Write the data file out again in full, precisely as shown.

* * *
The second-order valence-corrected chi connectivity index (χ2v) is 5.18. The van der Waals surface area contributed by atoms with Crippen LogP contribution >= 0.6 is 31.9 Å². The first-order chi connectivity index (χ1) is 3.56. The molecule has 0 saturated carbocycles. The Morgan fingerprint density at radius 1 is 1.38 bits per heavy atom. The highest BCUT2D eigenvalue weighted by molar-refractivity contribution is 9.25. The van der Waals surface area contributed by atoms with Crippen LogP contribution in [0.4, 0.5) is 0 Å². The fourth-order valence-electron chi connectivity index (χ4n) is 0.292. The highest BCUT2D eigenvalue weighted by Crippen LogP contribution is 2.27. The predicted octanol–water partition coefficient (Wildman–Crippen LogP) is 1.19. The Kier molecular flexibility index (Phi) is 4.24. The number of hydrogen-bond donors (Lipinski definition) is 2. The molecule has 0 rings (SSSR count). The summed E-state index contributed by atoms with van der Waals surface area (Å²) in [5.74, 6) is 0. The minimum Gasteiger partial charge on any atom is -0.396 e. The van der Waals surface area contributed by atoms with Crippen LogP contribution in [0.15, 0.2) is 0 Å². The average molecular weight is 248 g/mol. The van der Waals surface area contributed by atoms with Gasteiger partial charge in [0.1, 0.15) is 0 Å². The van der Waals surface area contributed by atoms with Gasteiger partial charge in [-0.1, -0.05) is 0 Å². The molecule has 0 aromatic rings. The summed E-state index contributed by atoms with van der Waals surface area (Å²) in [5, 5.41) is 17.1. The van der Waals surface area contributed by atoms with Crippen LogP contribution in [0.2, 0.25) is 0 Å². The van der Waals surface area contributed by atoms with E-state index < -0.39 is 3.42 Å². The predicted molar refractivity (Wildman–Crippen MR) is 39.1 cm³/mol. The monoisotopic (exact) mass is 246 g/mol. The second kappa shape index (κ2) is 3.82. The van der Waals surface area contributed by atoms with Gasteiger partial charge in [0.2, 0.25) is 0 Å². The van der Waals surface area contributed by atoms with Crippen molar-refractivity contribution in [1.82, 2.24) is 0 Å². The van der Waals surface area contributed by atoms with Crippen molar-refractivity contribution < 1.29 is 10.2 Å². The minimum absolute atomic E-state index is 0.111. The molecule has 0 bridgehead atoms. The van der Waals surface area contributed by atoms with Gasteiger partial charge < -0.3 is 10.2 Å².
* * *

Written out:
The second-order valence-corrected chi connectivity index (χ2v) is 5.18. The van der Waals surface area contributed by atoms with Crippen LogP contribution >= 0.6 is 31.9 Å². The first-order chi connectivity index (χ1) is 3.56. The molecule has 0 saturated carbocycles. The Morgan fingerprint density at radius 1 is 1.38 bits per heavy atom. The highest BCUT2D eigenvalue weighted by molar-refractivity contribution is 9.25. The van der Waals surface area contributed by atoms with Crippen LogP contribution in [0.4, 0.5) is 0 Å². The fourth-order valence-electron chi connectivity index (χ4n) is 0.292. The highest BCUT2D eigenvalue weighted by Crippen LogP contribution is 2.27. The predicted octanol–water partition coefficient (Wildman–Crippen LogP) is 1.19. The Kier molecular flexibility index (Phi) is 4.24. The number of hydrogen-bond donors (Lipinski definition) is 2. The molecule has 0 rings (SSSR count). The summed E-state index contributed by atoms with van der Waals surface area (Å²) in [5.74, 6) is 0. The minimum Gasteiger partial charge on any atom is -0.396 e. The van der Waals surface area contributed by atoms with Crippen LogP contribution in [0.15, 0.2) is 0 Å². The average molecular weight is 248 g/mol. The van der Waals surface area contributed by atoms with Gasteiger partial charge in [0.1, 0.15) is 0 Å². The van der Waals surface area contributed by atoms with Gasteiger partial charge in [-0.1, -0.05) is 0 Å². The molecule has 0 aromatic rings. The summed E-state index contributed by atoms with van der Waals surface area (Å²) in [5, 5.41) is 17.1. The van der Waals surface area contributed by atoms with Crippen LogP contribution in [0.2, 0.25) is 0 Å². The van der Waals surface area contributed by atoms with E-state index < -0.39 is 3.42 Å². The predicted molar refractivity (Wildman–Crippen MR) is 39.1 cm³/mol. The monoisotopic (exact) mass is 246 g/mol. The second kappa shape index (κ2) is 3.82. The van der Waals surface area contributed by atoms with Gasteiger partial charge in [0.2, 0.25) is 0 Å². The van der Waals surface area contributed by atoms with Crippen molar-refractivity contribution in [1.82, 2.24) is 0 Å². The van der Waals surface area contributed by atoms with Crippen molar-refractivity contribution < 1.29 is 10.2 Å². The minimum absolute atomic E-state index is 0.111. The molecule has 0 bridgehead atoms. The van der Waals surface area contributed by atoms with Gasteiger partial charge < -0.3 is 10.2 Å².